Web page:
pull on a shirt for the Foxes anymore, and a tactical mistake by Shakespeare to
bring on Iheanacho (editor’s note: Kelechi Iheanacho) for a tired Matty James really hammered the nail in the coffin for the visitors, who conceded two quick-fire goals and walked out with zero points (editor’s note: we assume the Premier League assigns points for wins and draws, as in the NHL) .
On the other side of the dugout (editor’s note: not sure – we thought the field was called a “pitch”), Arsene Wenger’s (editor’s note: Arsene Wegner is the longtime manager of Arsenal) tactical masterclass won them the game, with substitutions scoring both goals to seal the win, but this Arsenal side simply cannot go through the season performing as they did, and the “you score three, we’ll score four,” mentality and plan of action will quickly be found out, especially against sides with superior defenses like the two Manchester Clubs.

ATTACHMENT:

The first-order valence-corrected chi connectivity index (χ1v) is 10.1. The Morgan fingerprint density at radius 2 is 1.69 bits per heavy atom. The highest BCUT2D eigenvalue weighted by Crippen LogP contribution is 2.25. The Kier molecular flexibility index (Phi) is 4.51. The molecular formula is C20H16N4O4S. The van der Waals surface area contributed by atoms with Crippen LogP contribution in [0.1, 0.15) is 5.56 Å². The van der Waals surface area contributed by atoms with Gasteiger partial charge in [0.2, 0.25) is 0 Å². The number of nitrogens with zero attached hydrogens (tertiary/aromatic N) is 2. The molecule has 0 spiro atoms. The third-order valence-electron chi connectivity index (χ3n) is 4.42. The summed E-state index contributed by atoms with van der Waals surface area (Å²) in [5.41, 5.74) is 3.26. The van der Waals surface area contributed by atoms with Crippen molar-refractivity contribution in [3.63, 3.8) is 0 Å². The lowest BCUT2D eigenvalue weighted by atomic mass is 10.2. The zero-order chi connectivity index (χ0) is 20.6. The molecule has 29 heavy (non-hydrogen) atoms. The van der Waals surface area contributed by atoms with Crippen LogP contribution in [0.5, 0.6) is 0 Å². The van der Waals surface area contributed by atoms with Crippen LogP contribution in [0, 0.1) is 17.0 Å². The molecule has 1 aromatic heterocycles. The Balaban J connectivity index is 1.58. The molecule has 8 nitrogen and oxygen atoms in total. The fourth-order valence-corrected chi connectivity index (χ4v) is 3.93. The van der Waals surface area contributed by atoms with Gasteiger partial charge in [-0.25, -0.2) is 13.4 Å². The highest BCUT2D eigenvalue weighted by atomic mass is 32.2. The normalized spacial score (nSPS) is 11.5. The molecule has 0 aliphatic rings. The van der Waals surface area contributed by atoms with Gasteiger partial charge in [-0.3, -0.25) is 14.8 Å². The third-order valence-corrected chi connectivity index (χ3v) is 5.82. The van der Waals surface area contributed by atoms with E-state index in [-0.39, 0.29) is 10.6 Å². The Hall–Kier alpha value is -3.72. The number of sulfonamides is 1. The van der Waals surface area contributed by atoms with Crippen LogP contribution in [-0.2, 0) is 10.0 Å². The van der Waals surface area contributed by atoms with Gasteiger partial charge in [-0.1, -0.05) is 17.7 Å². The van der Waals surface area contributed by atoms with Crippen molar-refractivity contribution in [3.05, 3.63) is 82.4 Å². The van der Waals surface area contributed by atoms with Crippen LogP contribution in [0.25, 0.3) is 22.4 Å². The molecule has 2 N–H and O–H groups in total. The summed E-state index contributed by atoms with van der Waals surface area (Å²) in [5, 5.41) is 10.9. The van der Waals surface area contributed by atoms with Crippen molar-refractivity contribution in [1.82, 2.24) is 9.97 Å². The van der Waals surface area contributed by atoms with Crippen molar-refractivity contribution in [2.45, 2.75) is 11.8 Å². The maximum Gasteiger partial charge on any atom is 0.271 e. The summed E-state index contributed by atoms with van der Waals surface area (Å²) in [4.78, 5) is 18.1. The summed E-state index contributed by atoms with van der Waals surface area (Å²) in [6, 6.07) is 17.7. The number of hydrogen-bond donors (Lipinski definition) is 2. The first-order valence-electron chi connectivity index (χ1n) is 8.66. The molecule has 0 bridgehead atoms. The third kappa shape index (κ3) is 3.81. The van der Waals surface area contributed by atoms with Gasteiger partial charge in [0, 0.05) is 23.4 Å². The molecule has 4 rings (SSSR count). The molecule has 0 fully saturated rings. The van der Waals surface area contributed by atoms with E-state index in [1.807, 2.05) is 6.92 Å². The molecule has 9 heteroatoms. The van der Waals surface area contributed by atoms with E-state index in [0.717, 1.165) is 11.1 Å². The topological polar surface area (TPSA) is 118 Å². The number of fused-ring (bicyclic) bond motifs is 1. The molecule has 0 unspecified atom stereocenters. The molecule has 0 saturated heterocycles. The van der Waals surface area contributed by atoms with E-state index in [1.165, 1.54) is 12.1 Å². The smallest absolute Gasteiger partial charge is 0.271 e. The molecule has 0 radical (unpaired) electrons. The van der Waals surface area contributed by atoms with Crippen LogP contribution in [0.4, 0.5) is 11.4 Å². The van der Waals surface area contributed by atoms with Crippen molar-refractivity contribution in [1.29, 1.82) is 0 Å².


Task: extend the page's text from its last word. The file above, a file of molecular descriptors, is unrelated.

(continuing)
Prediction: Arsenal 5th, Leicester City 9th
Travelling to the seaside for the following days action, Brighton and Hove Albion (editor’s note: this is one team, we assume like Minneapolis/St. Paul) were welcomed as heroes to the Premier League by the faithful fans at the Amex (editor’s note: The Amex is the home of the Brighton and Hove Albion Seagulls Football Club), but couldn’t hold on to a draw as Manchester City finally found a way through, with two second half goals from Sergio Aguero and a rather suspicious own goal from local boy Lewis Dunk.
The Brighton fans, of course, didn’t expect to get too much, if anything out of this game. So a resounding applause and standing ovation followed the final whistle, after the Seagulls showed Manchester City that counter-attacking football could leave City exposed.
City have spent more than $200 million on their defense this summer, so a clean sheet was expected, but some shaky moments by the back four showed their vulnerability, and necessity to work on positioning when facing bigger teams. City showed conviction up front though, and finished off the game well, with Aguero finally scoring after a few botched attempts at goal.